For reasons lost in the mists of time (I probably sent him a neighbourly e-mail message at some point) I’m on the mailing list of California Assemblyman Jim Nielsen. Generally I don’t have time to give the electronic newsletters that arrive in my mailbox more than a cursory glance, but the heading on a recent message jumped out at me: Higher Education Cuts Hurt California’s Students.
‘Wow’, I thought, ‘a Republican Party officeholder willing to face up to the fact that public disinvestment from the state’s institutions of higher learning and research is hurting students! How promising!’
But then I read the message. I’ll quote you the relevant passages, so that you can have it from the horse’s mouth:
“Last week, the Legislature considered legislation authored by Speaker John Perez that would raise taxes on California’s job creators to provide financial aid to middle class college students ... Yet an analysis by California Budget Fact Check found that 2011-12 and 2012-13 budgets enacted by the majority party will: -cut higher education by more than $2 billion and surpass the $500 million in financial aid provided in the Speaker’s plan; -lead to $1.8 billion in tuition increases due to the higher education cut in the budget; -cut financial aid to families making less than $80,000 ...”
The good Assemblyman, so solicitous of the welfare of students across our state, goes on to itemise a further litany of cuts, some already made, others impending, to students in K-12 and at our colleges and universities. I’ll admit that after reading this, I was faced with a real dilemma: do I laugh or do I cry?
I’ve previously questioned Nielsen’s grasp on logic (it’s decidedly wanting), but here he embraced the full-throated lie that every oath-taking, pledge-signing fundamentalist Republican politician is telling up and down the state (and across the country). It takes real nerve, serious dishonesty, incredible stupidity, or a toxic mix of all three to run against the cuts you’ve forced on government. And that’s exactly what the serially dishonest Nielsen and his Republican colleagues are doing. California Democrats, whatever their faults, are not prone to de-funding K-12 or eviscerating higher education. Those cuts have been forced by a Republican Party which has embraced the doctrine of power without responsibility.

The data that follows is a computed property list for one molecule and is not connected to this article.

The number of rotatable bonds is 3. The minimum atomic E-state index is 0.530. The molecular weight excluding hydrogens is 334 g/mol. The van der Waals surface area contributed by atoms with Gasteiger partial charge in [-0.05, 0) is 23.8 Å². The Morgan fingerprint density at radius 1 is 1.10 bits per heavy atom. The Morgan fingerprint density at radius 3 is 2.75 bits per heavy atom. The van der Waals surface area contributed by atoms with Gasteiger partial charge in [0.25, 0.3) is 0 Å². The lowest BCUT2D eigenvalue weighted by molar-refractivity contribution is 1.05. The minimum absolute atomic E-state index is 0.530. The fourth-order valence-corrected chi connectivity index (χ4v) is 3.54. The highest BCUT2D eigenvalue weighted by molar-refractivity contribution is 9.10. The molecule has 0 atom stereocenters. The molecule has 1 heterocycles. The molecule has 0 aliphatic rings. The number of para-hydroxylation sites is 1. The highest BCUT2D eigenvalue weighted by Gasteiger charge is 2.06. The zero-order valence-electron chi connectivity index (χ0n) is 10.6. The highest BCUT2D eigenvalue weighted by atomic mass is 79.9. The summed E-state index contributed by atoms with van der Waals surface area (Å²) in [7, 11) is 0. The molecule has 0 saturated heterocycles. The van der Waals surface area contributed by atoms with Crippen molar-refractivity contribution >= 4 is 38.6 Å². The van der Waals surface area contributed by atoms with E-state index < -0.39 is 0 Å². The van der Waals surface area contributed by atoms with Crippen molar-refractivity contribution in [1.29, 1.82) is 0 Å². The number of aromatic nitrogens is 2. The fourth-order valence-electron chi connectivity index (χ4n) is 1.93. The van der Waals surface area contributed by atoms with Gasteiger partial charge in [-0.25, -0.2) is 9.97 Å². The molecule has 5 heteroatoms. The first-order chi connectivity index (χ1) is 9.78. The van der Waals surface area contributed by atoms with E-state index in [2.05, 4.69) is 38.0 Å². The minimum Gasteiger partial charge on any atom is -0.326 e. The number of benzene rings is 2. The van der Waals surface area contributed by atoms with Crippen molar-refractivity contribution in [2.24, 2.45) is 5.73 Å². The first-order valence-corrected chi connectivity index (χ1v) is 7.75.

The state GOP is using the state’s enshrinement of minority rule (we have Prop 13 to blame for that) to block any attempt by the majority party to raise revenue. The effect? A state growing in population and in demographic complexity starved of revenue and governmental flexibility, its system of governance mangled, its politics completely broken, its public cynically manipulated by a party full of serving politicians and candidates who turn in their brains at the door and live out their legislative lives destroying the public institutions that shore up the livelihoods and economic opportunities of their constituents.
Nielsen is of the school that likes to pretend that you can find enough “savings” in K-12 and higher education to offset the billions of dollars of disinvestment from schools and from the nation’s preeminent system of higher education and research that his party has forced on California. In the case of UC, that’s laughable. As Operation Excellence is already proving, one person’s “waste” is the set of things that keep departments running smoothly and institutions operating efficiently. And in the case of K-12 education, his party is actually pushing an incredibly short-sighted and wasteful policy of re-inventing the wheel and creating parallel and unequal systems of education through charter schools (the road to vouchers by the back door—something Californians have rejected at the polls repeatedly and decisively).
It’s one thing to openly embrace the destruction of the public sphere through the disembowelment of the institutions which not only do social good by promoting economic and social mobility, but are also the engines of our state’s economy and our nation’s technical, moral, and scientific achievements. It’s quite another to pursue such an immoral agenda using undemocratic means, to pretend that you care about the welfare of those institutions, and then to pin the blame on someone else. That’s nauseatingly deceitful. But here as elsewhere, Assemblyman Nielsen is just toeing his party’s increasingly fanatical and hypocritical line by castigating the very ruin that the GOP is making of our state. The Republican Party sabotages government and then complains that it doesn’t work; the Republican Party de-funds our institutions and then complains that government is unresponsive; the Republican Party attacks education and then blames the Democrats.
All of that takes a certain kind of insolence if not audacity. But it also takes a total disregard for the welfare of Californians, and whatever extraordinary level of arrogance that allows a representative to think that he can pull the wool over the eyes of his constituents.